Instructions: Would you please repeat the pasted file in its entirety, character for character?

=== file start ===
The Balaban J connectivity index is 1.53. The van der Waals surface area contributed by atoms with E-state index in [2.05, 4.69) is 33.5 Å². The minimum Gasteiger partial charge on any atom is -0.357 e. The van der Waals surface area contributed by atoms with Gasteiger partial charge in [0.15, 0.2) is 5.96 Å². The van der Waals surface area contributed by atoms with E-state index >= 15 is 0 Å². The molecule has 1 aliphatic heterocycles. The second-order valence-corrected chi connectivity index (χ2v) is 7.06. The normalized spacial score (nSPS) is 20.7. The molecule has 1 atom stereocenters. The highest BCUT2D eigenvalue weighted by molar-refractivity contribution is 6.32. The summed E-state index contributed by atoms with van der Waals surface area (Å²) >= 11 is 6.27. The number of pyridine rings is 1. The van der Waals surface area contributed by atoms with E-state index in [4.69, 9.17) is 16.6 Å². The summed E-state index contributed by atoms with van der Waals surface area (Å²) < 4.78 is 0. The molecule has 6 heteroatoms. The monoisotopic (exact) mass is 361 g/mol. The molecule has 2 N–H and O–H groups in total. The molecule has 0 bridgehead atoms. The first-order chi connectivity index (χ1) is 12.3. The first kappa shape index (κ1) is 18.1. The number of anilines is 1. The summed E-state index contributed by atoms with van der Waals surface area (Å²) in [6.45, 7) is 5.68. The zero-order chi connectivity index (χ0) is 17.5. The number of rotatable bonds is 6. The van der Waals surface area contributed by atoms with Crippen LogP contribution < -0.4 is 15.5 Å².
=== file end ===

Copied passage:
The Balaban J connectivity index is 1.53. The van der Waals surface area contributed by atoms with E-state index in [2.05, 4.69) is 33.5 Å². The minimum Gasteiger partial charge on any atom is -0.357 e. The van der Waals surface area contributed by atoms with Gasteiger partial charge in [0.15, 0.2) is 5.96 Å². The van der Waals surface area contributed by atoms with E-state index >= 15 is 0 Å². The molecule has 1 aliphatic heterocycles. The second-order valence-corrected chi connectivity index (χ2v) is 7.06. The normalized spacial score (nSPS) is 20.7. The molecule has 1 atom stereocenters. The highest BCUT2D eigenvalue weighted by molar-refractivity contribution is 6.32. The summed E-state index contributed by atoms with van der Waals surface area (Å²) >= 11 is 6.27. The number of pyridine rings is 1. The van der Waals surface area contributed by atoms with E-state index in [4.69, 9.17) is 16.6 Å². The summed E-state index contributed by atoms with van der Waals surface area (Å²) < 4.78 is 0. The molecule has 6 heteroatoms. The monoisotopic (exact) mass is 361 g/mol. The molecule has 2 N–H and O–H groups in total. The molecule has 0 bridgehead atoms. The first-order chi connectivity index (χ1) is 12.3. The first kappa shape index (κ1) is 18.1. The number of anilines is 1. The summed E-state index contributed by atoms with van der Waals surface area (Å²) in [6.45, 7) is 5.68. The zero-order chi connectivity index (χ0) is 17.5. The number of rotatable bonds is 6. The van der Waals surface area contributed by atoms with Crippen LogP contribution < -0.4 is 15.5 Å².